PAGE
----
some thoughts from Dozer
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Dozer Buying Land

image dsc20330.jpgIt’s been an exciting week. The big accomplishment of the week is the final chapter in the purchase of a small plot of land directly behind the cool thai house prototype. The house (read about it at the coolthaihouse here) currently sits on 84 square wah of land and after getting fully moved in, the notion crossed my mind that I might be here a while. While the house is pretty much perfect, there really is a lack of space to store all of the gear. I’ve temporarily got a whole shed full of wood and other building materials, and in the house there is a little clutter involving mud sucking water pumps, hand tools and other miscellaneous junk. That led me to think about how sweet it would be if I could just get a little bit of land directly behind this parcel. I could build a nice outbuilding where I could park the truck, store stuff and possibly build a water tower.

About 4 months ago the wife and I got together with an older Thai gentleman, ‘uncle Sak’, who owns several rai in this village. He had recently (within the last 5 years) taken three rai of land and subdivided it — and given 1 rai each to his 3 children. This particular land I was interested in was at the back of a one rai chunk which was his youngest daughters. By the time we met with Sak and his wife at their business (an eatery), they had discussed the sale already with their daughter, who was interested in selling. They were stuck on a figure of 250,000 for a parcel of 1 gnan (which is 100 sq wah or 400 sq meters) and didn’t seem to want to budge off that price. I figured the land was only worth, at most 200,000, but it is a bit of a unique situation. The bargaining advantage is in their court since we approached them. After talking for a while and not really having anyone budging — I suggested this. Let’s go with the price of 200,000, but I’ll pay all expenses associated with subdividing the land and all of the transfer taxes. It is normally customary for the seller to pay the transfer taxes, but it is a good negotiating tool since I figured the sub-division and transfer costs wouldn’t run more than about 10,000 bhat. They wanted to take the deal and it gave them a face saving method to do it, since no-one really knows how much expense is involved in doing the transfer. In any event, the deal was finally struck, and we shook on it.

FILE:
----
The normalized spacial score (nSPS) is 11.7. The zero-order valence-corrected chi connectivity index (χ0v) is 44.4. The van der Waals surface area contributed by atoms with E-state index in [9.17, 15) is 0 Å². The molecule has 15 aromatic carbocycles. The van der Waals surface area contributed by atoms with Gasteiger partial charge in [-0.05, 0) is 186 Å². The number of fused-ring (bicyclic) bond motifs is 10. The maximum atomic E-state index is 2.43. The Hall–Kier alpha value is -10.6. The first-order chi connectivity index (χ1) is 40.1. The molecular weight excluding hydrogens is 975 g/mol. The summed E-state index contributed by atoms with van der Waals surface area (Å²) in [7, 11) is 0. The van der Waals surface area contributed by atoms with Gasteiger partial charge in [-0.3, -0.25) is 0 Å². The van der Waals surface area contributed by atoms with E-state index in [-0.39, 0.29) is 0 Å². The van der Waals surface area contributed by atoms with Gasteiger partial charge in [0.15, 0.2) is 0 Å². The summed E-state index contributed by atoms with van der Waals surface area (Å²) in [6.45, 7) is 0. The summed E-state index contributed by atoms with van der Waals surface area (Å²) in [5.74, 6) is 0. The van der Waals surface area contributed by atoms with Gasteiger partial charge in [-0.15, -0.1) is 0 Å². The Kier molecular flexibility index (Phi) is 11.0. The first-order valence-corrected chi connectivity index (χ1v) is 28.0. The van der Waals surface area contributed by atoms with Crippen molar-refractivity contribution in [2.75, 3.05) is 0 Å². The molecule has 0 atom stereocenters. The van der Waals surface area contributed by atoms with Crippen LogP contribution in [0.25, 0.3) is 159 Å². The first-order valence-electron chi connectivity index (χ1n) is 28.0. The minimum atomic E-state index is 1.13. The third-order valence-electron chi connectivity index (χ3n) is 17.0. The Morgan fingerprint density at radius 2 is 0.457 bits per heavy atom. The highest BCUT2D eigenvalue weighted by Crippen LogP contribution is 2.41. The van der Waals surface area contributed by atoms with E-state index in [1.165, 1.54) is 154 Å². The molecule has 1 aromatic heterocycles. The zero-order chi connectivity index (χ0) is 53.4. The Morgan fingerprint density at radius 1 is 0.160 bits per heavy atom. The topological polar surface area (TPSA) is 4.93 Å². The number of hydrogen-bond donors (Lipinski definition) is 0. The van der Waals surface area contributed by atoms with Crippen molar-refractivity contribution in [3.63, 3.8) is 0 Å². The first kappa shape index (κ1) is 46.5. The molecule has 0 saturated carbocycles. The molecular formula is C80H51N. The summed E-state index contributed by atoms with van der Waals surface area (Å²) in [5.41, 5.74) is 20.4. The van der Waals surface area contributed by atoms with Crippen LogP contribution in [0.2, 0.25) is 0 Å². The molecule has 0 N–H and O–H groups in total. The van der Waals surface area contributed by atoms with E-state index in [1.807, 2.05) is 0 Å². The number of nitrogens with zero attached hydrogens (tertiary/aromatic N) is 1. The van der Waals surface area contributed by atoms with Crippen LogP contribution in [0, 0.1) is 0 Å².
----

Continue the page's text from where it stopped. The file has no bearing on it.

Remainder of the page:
image dsc20369.jpgThe first step in the process is to go to the land office and pay for the parcel to be ‘split’. The surveyors will then come out in normal or ‘expedited’ mode. Since we weren’t in a particular hurry we went with the normal mode. I don’t know how much you’d need to pad someone’s wallet to go expedited, but I would figure about 2,000 baht note might do it. In any event, the official fees in this case were just over 3,000 baht. The wait time was just over a month. Then a survey team came out and surveyed the land and placed the border markers at the four corners of the parcel.

The owner, Siapim (‘uncle’ Sak’s daughter) then went to the land office to request a new deed for the split parcel. This is another slow train – it ended up taking a couple of months and a few different trips to the land office. During this wait a deposit was requested – which I paid and received a receipt. Then about two weeks prior to the actual transfer I went off to the lawyers to get everything in order.

The lawyers would need to do a couple of things to aid the sale. * Update the date on the company guarantee book (nangsuu rap rong). This is done at the court. The date needs to be within the past 6 months (verifying the company is current). * Minutes of a corporate meeting authorizing and stating the purpose for the land. This is required by the land office.